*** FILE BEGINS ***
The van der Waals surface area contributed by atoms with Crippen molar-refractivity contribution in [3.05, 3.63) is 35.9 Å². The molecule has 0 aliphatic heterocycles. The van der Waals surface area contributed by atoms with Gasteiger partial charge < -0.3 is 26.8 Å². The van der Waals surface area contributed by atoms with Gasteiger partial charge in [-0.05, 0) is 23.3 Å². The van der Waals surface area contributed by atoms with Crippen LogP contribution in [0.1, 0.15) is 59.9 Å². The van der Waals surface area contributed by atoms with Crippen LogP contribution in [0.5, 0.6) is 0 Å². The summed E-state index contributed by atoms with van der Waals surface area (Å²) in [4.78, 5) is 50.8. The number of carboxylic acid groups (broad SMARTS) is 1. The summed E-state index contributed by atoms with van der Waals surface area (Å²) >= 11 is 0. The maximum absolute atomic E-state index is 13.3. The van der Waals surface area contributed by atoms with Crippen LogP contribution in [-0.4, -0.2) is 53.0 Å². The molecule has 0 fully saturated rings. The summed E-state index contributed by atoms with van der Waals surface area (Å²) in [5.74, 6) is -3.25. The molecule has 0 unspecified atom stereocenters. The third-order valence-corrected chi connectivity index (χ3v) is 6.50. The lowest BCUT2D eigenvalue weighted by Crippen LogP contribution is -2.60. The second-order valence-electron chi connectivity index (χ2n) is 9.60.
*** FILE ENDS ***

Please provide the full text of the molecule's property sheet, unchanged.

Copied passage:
The van der Waals surface area contributed by atoms with Crippen molar-refractivity contribution in [3.05, 3.63) is 35.9 Å². The molecule has 0 aliphatic heterocycles. The van der Waals surface area contributed by atoms with Gasteiger partial charge < -0.3 is 26.8 Å². The van der Waals surface area contributed by atoms with Gasteiger partial charge in [-0.05, 0) is 23.3 Å². The van der Waals surface area contributed by atoms with Crippen LogP contribution in [0.1, 0.15) is 59.9 Å². The van der Waals surface area contributed by atoms with Crippen LogP contribution in [0.5, 0.6) is 0 Å². The summed E-state index contributed by atoms with van der Waals surface area (Å²) in [4.78, 5) is 50.8. The number of carboxylic acid groups (broad SMARTS) is 1. The summed E-state index contributed by atoms with van der Waals surface area (Å²) >= 11 is 0. The maximum absolute atomic E-state index is 13.3. The van der Waals surface area contributed by atoms with Crippen LogP contribution in [-0.4, -0.2) is 53.0 Å². The molecule has 0 fully saturated rings. The summed E-state index contributed by atoms with van der Waals surface area (Å²) in [5.74, 6) is -3.25. The molecule has 0 unspecified atom stereocenters. The third-order valence-corrected chi connectivity index (χ3v) is 6.50. The lowest BCUT2D eigenvalue weighted by Crippen LogP contribution is -2.60. The second-order valence-electron chi connectivity index (χ2n) is 9.60.